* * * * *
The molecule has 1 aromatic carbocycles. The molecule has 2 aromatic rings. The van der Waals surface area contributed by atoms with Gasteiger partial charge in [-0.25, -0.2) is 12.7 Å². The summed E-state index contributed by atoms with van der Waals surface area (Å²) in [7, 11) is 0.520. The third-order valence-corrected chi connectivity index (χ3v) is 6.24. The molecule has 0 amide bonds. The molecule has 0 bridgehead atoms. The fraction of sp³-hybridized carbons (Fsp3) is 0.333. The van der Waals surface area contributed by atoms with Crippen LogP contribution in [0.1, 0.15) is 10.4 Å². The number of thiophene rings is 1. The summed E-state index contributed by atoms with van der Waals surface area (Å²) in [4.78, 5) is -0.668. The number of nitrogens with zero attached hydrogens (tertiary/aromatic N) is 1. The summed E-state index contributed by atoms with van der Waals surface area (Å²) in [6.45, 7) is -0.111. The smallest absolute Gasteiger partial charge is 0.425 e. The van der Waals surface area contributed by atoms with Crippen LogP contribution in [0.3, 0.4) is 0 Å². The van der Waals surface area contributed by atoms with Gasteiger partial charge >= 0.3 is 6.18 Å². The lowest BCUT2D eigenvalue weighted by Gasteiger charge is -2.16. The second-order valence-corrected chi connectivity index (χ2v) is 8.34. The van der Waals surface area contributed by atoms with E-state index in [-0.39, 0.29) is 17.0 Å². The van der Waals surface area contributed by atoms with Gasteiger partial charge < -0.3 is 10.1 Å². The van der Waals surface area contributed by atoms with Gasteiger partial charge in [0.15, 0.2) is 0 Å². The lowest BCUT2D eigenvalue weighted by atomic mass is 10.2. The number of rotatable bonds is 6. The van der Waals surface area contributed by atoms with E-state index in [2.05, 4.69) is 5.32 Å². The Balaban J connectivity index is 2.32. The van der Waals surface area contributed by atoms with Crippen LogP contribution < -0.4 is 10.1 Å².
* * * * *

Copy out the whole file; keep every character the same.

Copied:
The molecule has 1 aromatic carbocycles. The molecule has 2 aromatic rings. The van der Waals surface area contributed by atoms with Gasteiger partial charge in [-0.25, -0.2) is 12.7 Å². The summed E-state index contributed by atoms with van der Waals surface area (Å²) in [7, 11) is 0.520. The third-order valence-corrected chi connectivity index (χ3v) is 6.24. The molecule has 0 amide bonds. The molecule has 0 bridgehead atoms. The fraction of sp³-hybridized carbons (Fsp3) is 0.333. The van der Waals surface area contributed by atoms with Crippen LogP contribution in [0.1, 0.15) is 10.4 Å². The number of thiophene rings is 1. The summed E-state index contributed by atoms with van der Waals surface area (Å²) in [4.78, 5) is -0.668. The number of nitrogens with zero attached hydrogens (tertiary/aromatic N) is 1. The summed E-state index contributed by atoms with van der Waals surface area (Å²) in [6.45, 7) is -0.111. The smallest absolute Gasteiger partial charge is 0.425 e. The van der Waals surface area contributed by atoms with Crippen LogP contribution in [0.3, 0.4) is 0 Å². The van der Waals surface area contributed by atoms with Gasteiger partial charge >= 0.3 is 6.18 Å². The lowest BCUT2D eigenvalue weighted by Gasteiger charge is -2.16. The second-order valence-corrected chi connectivity index (χ2v) is 8.34. The van der Waals surface area contributed by atoms with E-state index in [-0.39, 0.29) is 17.0 Å². The van der Waals surface area contributed by atoms with Gasteiger partial charge < -0.3 is 10.1 Å². The van der Waals surface area contributed by atoms with Gasteiger partial charge in [0.15, 0.2) is 0 Å². The lowest BCUT2D eigenvalue weighted by atomic mass is 10.2. The number of rotatable bonds is 6. The van der Waals surface area contributed by atoms with E-state index in [2.05, 4.69) is 5.32 Å². The Balaban J connectivity index is 2.32. The van der Waals surface area contributed by atoms with Crippen LogP contribution < -0.4 is 10.1 Å².